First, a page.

So, there went our fourth Regional Victoria Living Expo! Working with Regional Development Victoria, Creative Victoria and Multicultural Arts Victoria, Regional Arts Victoria delivered another broad ranging, diverse cultural program. The brief each year is to illustrate the strength of artistic practice and depth of community participation from all points of the compass in regional Victoria.
Located in the vast expanse of Jeff’s Shed, every regional council gets together in one (large) room for the only time each year to represent themselves, their communities, their hopes, aspirations and – for the metropolitan visitors to the Expo – to present the opportunities available to them if they make a move to the regions.
If you fancied a move to Buloke… then you could chat to their council here in Melbourne for this one long weekend each year! Then you would have seen us at the Regional Arts Victoria stand to discuss what artistic connections could be made for you to be inspired when you settle in Buloke. (We chose Buloke because we like saying Buloke – and now, writing it. Other choices are available.)
This year’s cultural program once again represented every one of Victoria’s regional designations with community choirs, ensembles and individuals. One particularly pleasing element this year, attempted but not achieved previously, was to connect with a couple of key arts venues: Federation University in Ballarat and the brand new Ulumbarra Theatre in Bendigo. Both represented their current programs with fantastic extracts from Oh! What a Lovely War and NED respectively. We can’t name everybody in the program here but we must make mention of nine-year-old Lillie Walker from Shepparton, a Yorta Yorta girl undergoing mentorship by Deborah Cheetham as part of the Dungala children’s choir program. Wow!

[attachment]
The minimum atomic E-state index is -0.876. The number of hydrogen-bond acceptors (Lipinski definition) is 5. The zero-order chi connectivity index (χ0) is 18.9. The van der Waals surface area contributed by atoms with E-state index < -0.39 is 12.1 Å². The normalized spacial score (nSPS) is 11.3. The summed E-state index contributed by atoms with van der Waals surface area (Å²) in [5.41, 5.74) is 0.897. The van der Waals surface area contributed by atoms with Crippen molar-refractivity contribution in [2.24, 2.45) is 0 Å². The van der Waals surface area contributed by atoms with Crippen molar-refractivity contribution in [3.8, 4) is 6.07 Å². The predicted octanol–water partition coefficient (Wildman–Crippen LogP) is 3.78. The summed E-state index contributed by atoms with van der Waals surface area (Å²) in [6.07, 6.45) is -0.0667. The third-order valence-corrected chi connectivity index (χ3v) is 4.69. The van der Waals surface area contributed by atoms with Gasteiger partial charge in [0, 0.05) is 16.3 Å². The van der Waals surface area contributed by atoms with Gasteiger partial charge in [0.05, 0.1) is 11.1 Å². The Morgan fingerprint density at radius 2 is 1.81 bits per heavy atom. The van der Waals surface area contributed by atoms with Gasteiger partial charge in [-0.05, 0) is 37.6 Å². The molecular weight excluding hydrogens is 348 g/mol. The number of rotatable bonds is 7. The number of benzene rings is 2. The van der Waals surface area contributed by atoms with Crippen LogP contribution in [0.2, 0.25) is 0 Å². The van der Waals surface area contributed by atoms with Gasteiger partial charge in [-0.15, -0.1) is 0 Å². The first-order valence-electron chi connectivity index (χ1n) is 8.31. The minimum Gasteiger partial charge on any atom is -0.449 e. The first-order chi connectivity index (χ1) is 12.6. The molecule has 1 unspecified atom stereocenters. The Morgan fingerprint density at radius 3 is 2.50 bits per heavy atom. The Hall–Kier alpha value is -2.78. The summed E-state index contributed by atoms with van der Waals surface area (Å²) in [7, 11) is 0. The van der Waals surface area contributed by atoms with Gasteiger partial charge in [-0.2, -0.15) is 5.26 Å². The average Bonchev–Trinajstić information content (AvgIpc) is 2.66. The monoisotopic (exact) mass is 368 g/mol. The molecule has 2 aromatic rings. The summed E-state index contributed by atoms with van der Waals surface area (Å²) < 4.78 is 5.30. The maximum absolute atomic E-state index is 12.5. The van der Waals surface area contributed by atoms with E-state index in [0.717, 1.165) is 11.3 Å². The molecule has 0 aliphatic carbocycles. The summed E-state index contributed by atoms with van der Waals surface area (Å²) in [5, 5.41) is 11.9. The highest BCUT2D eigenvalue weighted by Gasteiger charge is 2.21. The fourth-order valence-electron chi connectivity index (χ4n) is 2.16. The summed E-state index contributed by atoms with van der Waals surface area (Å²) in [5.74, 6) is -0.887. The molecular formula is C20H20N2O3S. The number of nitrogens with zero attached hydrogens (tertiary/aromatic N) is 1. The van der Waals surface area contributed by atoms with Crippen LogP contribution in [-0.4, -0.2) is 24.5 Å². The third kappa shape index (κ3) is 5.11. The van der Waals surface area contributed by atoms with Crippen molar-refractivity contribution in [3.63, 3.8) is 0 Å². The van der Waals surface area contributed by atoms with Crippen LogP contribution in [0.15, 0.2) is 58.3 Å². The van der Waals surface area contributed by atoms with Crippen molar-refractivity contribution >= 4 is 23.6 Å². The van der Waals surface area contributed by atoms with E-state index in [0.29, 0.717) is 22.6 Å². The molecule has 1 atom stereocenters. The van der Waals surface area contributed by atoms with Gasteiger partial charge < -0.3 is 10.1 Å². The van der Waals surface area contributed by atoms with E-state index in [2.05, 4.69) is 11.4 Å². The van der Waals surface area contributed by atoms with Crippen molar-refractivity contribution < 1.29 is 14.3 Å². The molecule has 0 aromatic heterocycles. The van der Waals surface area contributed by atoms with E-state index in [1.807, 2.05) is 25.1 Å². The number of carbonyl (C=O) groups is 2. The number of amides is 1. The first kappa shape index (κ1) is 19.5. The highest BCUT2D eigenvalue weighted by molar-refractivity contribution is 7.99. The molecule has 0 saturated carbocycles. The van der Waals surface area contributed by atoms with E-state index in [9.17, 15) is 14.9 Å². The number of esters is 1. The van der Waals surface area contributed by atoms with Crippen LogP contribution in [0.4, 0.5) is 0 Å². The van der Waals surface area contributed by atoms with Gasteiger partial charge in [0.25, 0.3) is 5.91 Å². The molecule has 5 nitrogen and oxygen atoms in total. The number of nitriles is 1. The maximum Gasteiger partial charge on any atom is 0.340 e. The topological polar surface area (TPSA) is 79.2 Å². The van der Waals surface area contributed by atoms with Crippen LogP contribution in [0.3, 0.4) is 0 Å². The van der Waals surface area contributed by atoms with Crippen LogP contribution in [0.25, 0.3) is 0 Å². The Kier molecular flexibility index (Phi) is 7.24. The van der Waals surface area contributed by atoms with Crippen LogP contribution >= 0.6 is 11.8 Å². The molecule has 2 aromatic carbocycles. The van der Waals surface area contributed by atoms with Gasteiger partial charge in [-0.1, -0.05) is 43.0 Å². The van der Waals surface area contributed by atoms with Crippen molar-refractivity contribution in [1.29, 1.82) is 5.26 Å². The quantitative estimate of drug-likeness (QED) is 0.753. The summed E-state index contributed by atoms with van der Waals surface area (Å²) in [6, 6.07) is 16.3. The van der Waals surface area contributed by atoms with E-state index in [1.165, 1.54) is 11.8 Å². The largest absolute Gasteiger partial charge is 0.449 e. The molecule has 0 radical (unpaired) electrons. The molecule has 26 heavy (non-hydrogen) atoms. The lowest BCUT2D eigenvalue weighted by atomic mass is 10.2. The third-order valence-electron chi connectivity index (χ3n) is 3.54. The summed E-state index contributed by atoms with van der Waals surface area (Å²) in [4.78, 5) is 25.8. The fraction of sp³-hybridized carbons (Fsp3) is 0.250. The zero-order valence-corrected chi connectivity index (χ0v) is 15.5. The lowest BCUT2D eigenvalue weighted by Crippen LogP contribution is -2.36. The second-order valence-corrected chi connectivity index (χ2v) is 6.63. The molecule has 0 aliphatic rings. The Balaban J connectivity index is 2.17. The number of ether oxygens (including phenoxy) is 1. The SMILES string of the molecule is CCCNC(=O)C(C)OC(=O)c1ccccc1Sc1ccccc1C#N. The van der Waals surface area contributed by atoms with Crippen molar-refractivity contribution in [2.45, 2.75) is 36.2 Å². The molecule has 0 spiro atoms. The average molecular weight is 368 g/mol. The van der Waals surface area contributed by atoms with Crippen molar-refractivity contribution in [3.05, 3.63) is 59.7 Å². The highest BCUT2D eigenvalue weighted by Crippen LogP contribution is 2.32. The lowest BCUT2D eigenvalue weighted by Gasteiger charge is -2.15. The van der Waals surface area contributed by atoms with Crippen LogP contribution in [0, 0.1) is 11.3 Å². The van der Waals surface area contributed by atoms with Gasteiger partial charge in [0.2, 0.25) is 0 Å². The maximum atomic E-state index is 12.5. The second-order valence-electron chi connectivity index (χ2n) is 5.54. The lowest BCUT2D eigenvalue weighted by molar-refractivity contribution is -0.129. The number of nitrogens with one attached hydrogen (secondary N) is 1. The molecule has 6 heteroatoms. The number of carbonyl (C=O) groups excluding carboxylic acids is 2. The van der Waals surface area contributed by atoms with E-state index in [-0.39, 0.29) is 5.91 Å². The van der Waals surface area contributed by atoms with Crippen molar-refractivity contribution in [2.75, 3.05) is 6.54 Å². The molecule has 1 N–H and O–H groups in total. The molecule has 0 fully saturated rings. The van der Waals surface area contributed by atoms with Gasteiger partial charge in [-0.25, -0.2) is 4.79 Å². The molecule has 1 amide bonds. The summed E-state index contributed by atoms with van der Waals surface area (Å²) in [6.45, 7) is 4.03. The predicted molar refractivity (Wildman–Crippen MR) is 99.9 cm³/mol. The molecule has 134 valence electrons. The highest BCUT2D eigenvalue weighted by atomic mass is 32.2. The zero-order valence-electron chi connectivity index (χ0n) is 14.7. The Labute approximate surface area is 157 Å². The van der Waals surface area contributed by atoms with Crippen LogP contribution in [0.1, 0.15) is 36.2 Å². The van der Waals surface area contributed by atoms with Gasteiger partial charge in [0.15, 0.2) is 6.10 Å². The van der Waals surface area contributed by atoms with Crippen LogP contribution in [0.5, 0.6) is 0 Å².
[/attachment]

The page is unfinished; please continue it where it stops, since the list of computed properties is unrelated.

Our other highlight was the community choirs. With One Voice Geelong is a mixed-ability Creativity Australia choir. They focus on the healing power of singing. During their performance, one of the choir members stepped forward. She told us about the passing of her husband and how joining the choir gave her a strong network as well as a creative outlet to process her grief. Several other members of the choir also expressed both on and off the stage the importance of the choir as a community.
The Alley Cats Community Choir from East Gippsland also performed. On their Facebook page they highlight words that they have used to describe themselves. These words include ‘support’, ‘friendship’, ‘love’ and ‘welcoming’. Their rapport on stage and the familial words they use demonstrate the central place that this choir holds for them.
Both of these groups show how like-minded individuals can find each other and build networks through the power of a community arts group, and were an inspiring demonstration of people coming together around a passion for song.
We’re still waiting to learn whether the Regional Victoria Living Expo will continue past its impactful first four years… We’ll keep you posted!